U.S. News

U.S. says offshore drilling key despite oil spill

WASHINGTON (Reuters) - The U.S. Interior Secretary said on Tuesday offshore drilling was vital to meet the country’s energy needs just as lawmakers pushed forward with efforts to make big oil companies fully liable for oil spills.

In Capitol Hill hearings four weeks after a drilling rig exploded and caused a massive oil spill deep in the Gulf of Mexico, Interior Secretary Ken Salazar said offshore drilling was still a necessary part of U.S. energy policy.

Salazar said about 30 percent of U.S. oil production comes from the Gulf of Mexico, where the rig leased by energy giant BP Plc exploded on April 20, killing 11 people and spewing vast amounts of crude into the ocean.

Election-year politics were evident in Congress on Tuesday when Democrats for the second time in a week tried to force a Senate vote on a bill to increase oil companies’ liability for accidents. The move, as expected, was blocked by Republicans.

“Republicans side with big oil companies,” said one Senate Democrat’s press release shortly after the failed maneuver.

Senator Robert Menendez, one of the Democrats seeking approval for the bill that would increase the liability cap per company per incident to $10 billion from $75 million, said Democratic senators were considering pushing legislation that would place no limits on the liability.

“We will be discussing whether to go to unlimited liability,” Menendez told reporters.

Republican Senator James Inhofe stopped Menendez’s bill from coming to the Senate floor on Tuesday, citing one of the same reasons used when it was stopped last week -- that a new cap could hurt smaller drillers.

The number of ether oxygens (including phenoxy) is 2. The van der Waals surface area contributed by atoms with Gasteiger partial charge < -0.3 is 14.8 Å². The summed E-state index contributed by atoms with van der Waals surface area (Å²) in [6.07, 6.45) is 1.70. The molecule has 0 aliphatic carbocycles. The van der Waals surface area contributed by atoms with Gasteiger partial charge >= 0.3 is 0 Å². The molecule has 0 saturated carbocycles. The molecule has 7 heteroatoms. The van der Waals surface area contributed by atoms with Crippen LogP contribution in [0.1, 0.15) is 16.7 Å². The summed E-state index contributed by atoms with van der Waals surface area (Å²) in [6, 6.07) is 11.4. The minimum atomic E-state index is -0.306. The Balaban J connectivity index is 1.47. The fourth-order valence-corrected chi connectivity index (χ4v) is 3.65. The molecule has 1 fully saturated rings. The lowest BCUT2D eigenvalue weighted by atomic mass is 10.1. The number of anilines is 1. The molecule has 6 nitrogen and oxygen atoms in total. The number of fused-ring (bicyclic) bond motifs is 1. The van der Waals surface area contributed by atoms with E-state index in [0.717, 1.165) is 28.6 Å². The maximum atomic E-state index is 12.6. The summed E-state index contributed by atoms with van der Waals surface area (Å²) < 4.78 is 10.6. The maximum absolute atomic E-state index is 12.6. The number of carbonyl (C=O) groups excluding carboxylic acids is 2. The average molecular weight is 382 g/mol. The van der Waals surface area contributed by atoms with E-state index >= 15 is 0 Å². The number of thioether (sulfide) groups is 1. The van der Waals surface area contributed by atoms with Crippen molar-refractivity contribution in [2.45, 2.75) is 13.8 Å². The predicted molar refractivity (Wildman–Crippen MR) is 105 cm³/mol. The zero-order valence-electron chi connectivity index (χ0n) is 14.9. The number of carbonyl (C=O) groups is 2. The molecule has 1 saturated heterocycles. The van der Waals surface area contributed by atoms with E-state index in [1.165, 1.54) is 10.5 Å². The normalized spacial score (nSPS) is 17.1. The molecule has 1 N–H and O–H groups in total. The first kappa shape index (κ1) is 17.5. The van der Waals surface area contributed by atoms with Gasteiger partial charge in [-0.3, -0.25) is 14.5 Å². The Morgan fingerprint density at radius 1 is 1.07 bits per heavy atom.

Salazar said the Obama administration agreed that the liability cap needed to be lifted though he would not give a specific number for how high it should be.

As part of a push to uncover more details of the impact of the explosion, another Democratic senator said BP had agreed to provide video records related to the Gulf of Mexico spill.

“These films are critical to understanding the volume of the spill, the reach of the spill, and the results of the efforts so far to contain it,” said Senator Barbara Boxer, chairman of the Senate Environment and Public Works committee.

BP had been criticized for not being forthcoming with providing more video footage or photographs of the damage, sparking questions over whether the spill was actually much bigger than the 5,000 barrels (210,000 gallons/795,000 liters) per day the company says is leaking into the ocean every day.

Reporting by Ayesha Rascoe, Richard Cowan and Tom Doggett; writing by Deborah Charles; Editing by Doina Chiacu